Stop wasting time making sure your statements end with a semicolon. All that indenting and shifting of blocks of code left/right? Who’s got time for all that?

I’m in shock when I pair with developers and see that they’re spending so much time fidgeting about and making sure spacing and formatting is correct.

As programmers, we have the ability to make and use tools to help us do our work more effectively and efficiently. Why not make your computer to do the work of formatting so you don’t have to? Isn’t the whole point of writing software to offload work that machines can do rather than humans?

Use a linter

For any language, I’d be surprised if you couldn’t find a linter for it: so set one up, add it to your toolbelt, and save your time and your fingers for the more useful work of writing good code. You’ve got enough things to think about, so delegate the task of formatting to your computer instead.

Here are a few examples of linters:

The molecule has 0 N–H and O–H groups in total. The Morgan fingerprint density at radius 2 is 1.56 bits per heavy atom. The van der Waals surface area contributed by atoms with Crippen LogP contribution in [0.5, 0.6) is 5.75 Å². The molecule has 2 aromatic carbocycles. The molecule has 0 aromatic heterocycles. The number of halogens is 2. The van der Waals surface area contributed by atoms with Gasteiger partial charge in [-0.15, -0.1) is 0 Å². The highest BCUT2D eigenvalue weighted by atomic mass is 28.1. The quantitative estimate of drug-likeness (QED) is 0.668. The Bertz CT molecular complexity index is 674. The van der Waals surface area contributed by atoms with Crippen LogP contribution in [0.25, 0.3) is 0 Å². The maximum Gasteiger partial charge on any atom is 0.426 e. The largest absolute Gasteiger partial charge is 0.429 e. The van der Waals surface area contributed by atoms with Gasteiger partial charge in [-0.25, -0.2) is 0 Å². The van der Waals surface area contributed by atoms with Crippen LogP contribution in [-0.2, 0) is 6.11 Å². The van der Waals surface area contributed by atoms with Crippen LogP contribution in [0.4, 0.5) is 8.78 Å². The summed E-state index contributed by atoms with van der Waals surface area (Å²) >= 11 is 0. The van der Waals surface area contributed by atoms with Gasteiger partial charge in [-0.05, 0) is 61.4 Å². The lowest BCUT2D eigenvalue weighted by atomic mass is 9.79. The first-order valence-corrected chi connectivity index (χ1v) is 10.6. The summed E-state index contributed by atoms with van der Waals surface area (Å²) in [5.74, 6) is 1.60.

Format on save

This gives you quick and immediate feedback and updates to formatting. Rather than wait for a commit hook to run and show you which formatting rules have broken, let your editor/IDE clean up your code every time you save.

For example, with JavaScript, you can configure ESLint with VSCode to format on save. After you hit save, you’ll see your code magically cleaned up with all those missing ;’s and with cleaned up spaces between operators.

But, but, but, my linter isn’t formatting my code the way I want it to

Your linter or formatter should have a way to configure rules that it enforces, and you should probably do a small amount of tweaking to handle your most irksome divergences from standard configurations. But, I urge you not to keep tweaking and refining.

Here’s my advice: let it go.

If you’re spending so much time updating your rules all the time, you’re really not saving time with letting the computer to do the work for you. The convenience you get comes at a small price of control. Sure, there may be some pet peeves you have that you can’t let go, but for the most part, just set up a standard configuration and go with it.